Weaning is one of the busiest and noisiest times on the farm. All the mobs of ewes and lambs are mustered in to the yards, lambs are drafted off ,weighed and drenched then taken back to a paddock without their Mums but with the best grass we have to offer. Both lambs and ewes hang around along the fence and the bleating is loud and sad from both camps for a few days . Slowly they do settle and weaned lambs start growing up and tight udders on the ewes shrink down .
Selling lambs is our major income so it is good to see them healthy and gaining weight. Disappointing prices for lamb at present though. We receive a schedule from the meat company every Friday night which has steadily dropped this year to disappointing low prices. With 4100 lambs to sell this season every 10 cents per kilogram drop in the meat schedule means $7,500 off our income. Frustrating to have such a good product earn such poor prices but when trading in global markets economies and sheep numbers in other countries impact heavily on our farm gate return. . Wouldn't it be great to sell lambs locally where no dollar fluctuations and overseas markets affect us and consumers know they are buying, eating and enjoying great Kaihoka produce? We continue to hope prices improve soon and with the lowest number of lambs born last spring in NZ for 60 years supply/demand must kick in sometime .The media has focussed on declining dairy incomes but not many of them will be converting to sheep.
Always tough decisions to make at this time of the year whether to sell lambs or hold on to them to get heavier weights and better prices. It is easy to be wise at the end of season about what we should have done but once lambs are off the farm we can't change our minds . The new year started with wonderful rain so our district is better off than some and we are grateful that gives us options.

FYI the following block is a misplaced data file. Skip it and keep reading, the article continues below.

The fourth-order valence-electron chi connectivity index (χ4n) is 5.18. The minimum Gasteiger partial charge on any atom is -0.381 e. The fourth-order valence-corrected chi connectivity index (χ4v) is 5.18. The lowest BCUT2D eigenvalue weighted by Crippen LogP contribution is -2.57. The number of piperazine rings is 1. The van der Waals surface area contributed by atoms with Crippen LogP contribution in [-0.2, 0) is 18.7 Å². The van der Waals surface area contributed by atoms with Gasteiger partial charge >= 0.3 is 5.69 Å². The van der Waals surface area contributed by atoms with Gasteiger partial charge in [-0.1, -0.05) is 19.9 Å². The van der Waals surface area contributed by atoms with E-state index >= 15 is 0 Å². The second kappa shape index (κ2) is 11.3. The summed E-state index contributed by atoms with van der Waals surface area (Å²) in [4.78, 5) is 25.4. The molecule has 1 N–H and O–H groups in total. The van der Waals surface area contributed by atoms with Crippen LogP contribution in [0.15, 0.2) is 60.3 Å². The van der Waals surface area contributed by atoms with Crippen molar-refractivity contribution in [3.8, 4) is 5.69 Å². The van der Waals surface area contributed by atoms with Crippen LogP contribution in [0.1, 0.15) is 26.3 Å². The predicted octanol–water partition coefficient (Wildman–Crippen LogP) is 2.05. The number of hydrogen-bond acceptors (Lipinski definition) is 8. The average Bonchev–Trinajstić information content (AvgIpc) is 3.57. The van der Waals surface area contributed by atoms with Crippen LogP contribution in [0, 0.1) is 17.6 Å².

Over the summer we had people staying in the holiday houses on the farm and it is nice to share Kaihoka with other families. Sometimes when I milk my house cows I have 10 helpers walk out to bring "Darling" and "Tootles" in from the paddock and watch the process with the single milking machine in the cow shed . What is a daily routine for me is a new and interesting experience for them .They like taking fresh milk back to their house to enjoy drinking an original warm "fluffy". It is a good opportunity to discuss facts about bulls and cows , put fingers up feeling the suction in the cup before it goes on the cow's teat, watch the cow regurgitating and chewing her cud and learning that ruminants have 4 stomachs. Many families are from Christchurch so it is interesting to talk about their earthquake experiences ,what it is like to live there and watch the rebuild . Some families are first timers here others on return trips and one group has been coming for 42 years with generations growing up with summer Kaihoka friendships and experiences like listening to weaning lambs bleating in the warm night air.
Speaking about weaning .......this term is significant for our family as Mary has chosen to move on from schooling at home to attend Collingwood Area School for year 11. Our family has 14 years with Correspondence School since Johnie started with the Early Childhood programme at 3 years old .It has worked well for us with Johnie achieving NCEA level 1, 2 and 3 in his year 11 and Mary gaining valuable grounding and success .Now time for a change and I will no longer be supervising lessons , going to camps at interesting places like Arapawa Island and St Arnaud and being secretary for TCS Parents Association. This is a BIG step in my life and I will try to refrain from hanging along the fence while "weaning."